MBTA chief, citing health reasons, announces retirement

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BOSTON (AP) — The general manager of the MBTA, who took over after the Boston-area transit system was crippled last year by severe winter weather, announced Monday he’s retiring to concentrate on his fight with cancer.

“My decision to retire is a difficult one but I cannot continue to spend the countless hours that the job demands while continuing needed treatment and focusing on my health,” Frank DePaola said in a statement.

His last day is June 30.

DePaola took over the Massachusetts Bay Transportation Authority in February 2015, shortly after Beverly Scott resigned following intense criticism for the T’s breakdowns during record-setting snowfall.

He helped restore public trust in the system, Republican Gov. Charlie Baker said.

“Frank has been the kind of general manager that the MBTA needs, someone whose management style has helped the MBTA to increase the public’s confidence in the transit system’s performance while also leading the T workforce during a period of change,” Baker said.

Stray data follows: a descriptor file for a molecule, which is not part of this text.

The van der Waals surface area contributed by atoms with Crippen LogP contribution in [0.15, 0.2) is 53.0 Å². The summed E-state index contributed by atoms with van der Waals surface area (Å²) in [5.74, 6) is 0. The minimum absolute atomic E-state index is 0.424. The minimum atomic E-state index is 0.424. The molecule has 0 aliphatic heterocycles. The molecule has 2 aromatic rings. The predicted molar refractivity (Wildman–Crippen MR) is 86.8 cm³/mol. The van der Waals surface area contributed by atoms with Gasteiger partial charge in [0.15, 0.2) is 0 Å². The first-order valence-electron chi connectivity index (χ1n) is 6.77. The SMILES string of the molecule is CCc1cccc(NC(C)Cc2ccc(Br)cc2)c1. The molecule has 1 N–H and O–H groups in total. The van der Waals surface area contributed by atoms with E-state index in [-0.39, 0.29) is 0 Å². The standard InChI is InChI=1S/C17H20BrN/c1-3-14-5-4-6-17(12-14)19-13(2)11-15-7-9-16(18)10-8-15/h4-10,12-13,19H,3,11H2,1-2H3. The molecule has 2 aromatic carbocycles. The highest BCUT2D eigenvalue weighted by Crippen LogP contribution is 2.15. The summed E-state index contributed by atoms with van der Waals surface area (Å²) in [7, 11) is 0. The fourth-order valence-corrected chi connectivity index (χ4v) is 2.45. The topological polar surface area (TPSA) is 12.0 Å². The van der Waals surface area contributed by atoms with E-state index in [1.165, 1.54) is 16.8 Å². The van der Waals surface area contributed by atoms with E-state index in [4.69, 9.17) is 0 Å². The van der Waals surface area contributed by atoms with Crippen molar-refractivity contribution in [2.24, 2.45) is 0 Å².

MBTA Chief Administrator Brian Shortsleeve will become acting general manager on July 1. Chief Operating Officer Jeffrey Gonneville also will take on additional responsibilities.

DePaola has worked in several capacities within the state’s transportation system, including as state Department of Transportation highway administrator, chief operating officer and acting Secretary of Transportation.

During his brief tenure as general manager, DePaola developed a program to make the system better able to handle harsh winters, ensured the Government Center Station renovation was completed on time and on budget, and supervised a re-design of the Green Line Extension project after massive cost overruns.

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